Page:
Five things that will likely dominate the Nepal-India Joint Commission meetingIndia’s External Affairs Minister S Jaishankar arrives in Kathmandu today for the long-awaited meeting.
Although the fifth meeting of the Nepal-India Joint Commission, being held after a long interval of three years, is expected to rehash issues that have been discussed in the past, Nepali officials are hopeful that the two sides can have an extensive conversation focused on some key subjects.
The visit of S Jaishankar, India’s newly appointed external affairs minister, is the first high-level visit from India since the reelection of Narendra Modi earlier this summer. According to foreign ministry officials, Nepal is eager to move forward and execute some of the newer proposals made during Prime Minister KP Sharma Oli's visit to India in April instead of finding common ground to expedite projects that have lingered on for years.
Here are some key agendas the two sides will potentially take up during Wednesday’s bilateral meeting.
It all comes to politics
Nepali officials are likely to push forward holding regular meetings between various levels in the two governments, which they hope will accomplish two things in addition to following up on issues of bilateral significance: help create common positions on issues of regional significance (did somebody say Kashmir?) during international forums and encourage open exchange of ideas on regional and global issues. Teams from both sides are also expected to discuss the early submission of the report of the Eminent Persons’ Group on the relations between the two countries.
Drawing the line
Management of the open border is one of the most common—and perhaps most significant—issues on the agenda during any Nepal-India bilateral meetings. Beyond the routine agreement to denounce all forms of terrorism, the two sides are expected to discuss security arrangements in the border, holding regular meetings of all security-related mechanisms, and holding the meeting of the joint working group on border management and border district coordination committees. One particular thing that may appear in Wednesday’s discussion is the issue of demarcation, including in Susta and Kalapani, and installation of border pillars to resolve the dispute of cross-holding properties along the no-man’s land.
Officials who spoke to the Post said the Indian side may also raise the issue of an extradition treaty and mutual legal assistance. The southern neighbour has repeatedly stressed the need for strengthening the legal framework to counter their common cross- border security challenges and trafficking of humans.
Show us the money
There is a laundry list of projects that are sitting in various stages between agreements and implementation. Among them, the cross-border rail projects will likely be high on the agenda. Officials are also likely to hash out ways to move forward plans for Raxual-Kathmandu railway, whose preliminary study has been completed.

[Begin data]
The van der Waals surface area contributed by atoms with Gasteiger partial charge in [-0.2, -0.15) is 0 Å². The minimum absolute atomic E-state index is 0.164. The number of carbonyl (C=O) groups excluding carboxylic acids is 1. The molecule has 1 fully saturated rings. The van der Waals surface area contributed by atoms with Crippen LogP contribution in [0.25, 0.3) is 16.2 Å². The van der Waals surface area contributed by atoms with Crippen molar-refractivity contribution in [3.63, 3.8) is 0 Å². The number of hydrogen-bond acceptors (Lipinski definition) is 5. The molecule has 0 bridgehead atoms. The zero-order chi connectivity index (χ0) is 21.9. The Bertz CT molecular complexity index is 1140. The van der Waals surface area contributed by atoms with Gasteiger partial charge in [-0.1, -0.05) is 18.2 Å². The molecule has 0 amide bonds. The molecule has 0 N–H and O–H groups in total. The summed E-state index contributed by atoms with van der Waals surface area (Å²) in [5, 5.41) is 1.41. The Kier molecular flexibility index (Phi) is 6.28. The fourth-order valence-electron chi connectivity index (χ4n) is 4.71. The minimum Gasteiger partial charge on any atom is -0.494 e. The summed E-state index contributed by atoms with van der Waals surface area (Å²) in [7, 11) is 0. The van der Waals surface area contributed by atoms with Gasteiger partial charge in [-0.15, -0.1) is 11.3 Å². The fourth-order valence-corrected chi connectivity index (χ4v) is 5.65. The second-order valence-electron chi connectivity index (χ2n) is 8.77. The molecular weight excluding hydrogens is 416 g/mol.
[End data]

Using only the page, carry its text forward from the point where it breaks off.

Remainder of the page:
One of the major discussions could feature the long-awaited finalisation of projects to utilise grant and loan components offered by New Delhi for reconstruction. The rebuilding of hundreds of infrastructure projects have been stalled after pledges of foreign assistance failed to materialise. The Indian government had particularly signed an agreement to provide $50million in grant to reconstruct health facilities, but officials say no progress has been made in the last three and a half years.
Let’s talk about trade
At a time when the trade deficit with India continues to widen, Nepali officials are likely to propose an amendment to a number of trade and transit treaties, while requesting lifting of tariff-rate quota on Nepali origin items, removal of non-tariff barriers and expansion of market access opportunities for Nepali products.
The two sides are also expected to discuss the establishment of trade and customs office in Dhangadi, the Gurifanta trading point, and bringing the Gularia-Murtiya/Rajanwa border points into operation.
The details are in the water
By now, it’s no secret what happens every year in the monsoon. Nepali villages bordering India face massive flooding after torrential rains over the past few days, there are again concerns that the disaster was caused largely due to rapid road and infrastructure construction by India on its side of the border. Nepali officials say inundation issue will feature prominently during the meeting, including the implementation of a joint report on inundation in Nepali side of the border.
Add to that, follow-up on hydropower projects about half a dozen canal projects and controversies surrounding compensation to Nepali land-owners affected by the Koshi and Gandak. The two sides will also discuss integrated plans for flood forecasting and a master plan for flood management, primarily in the bordering areas.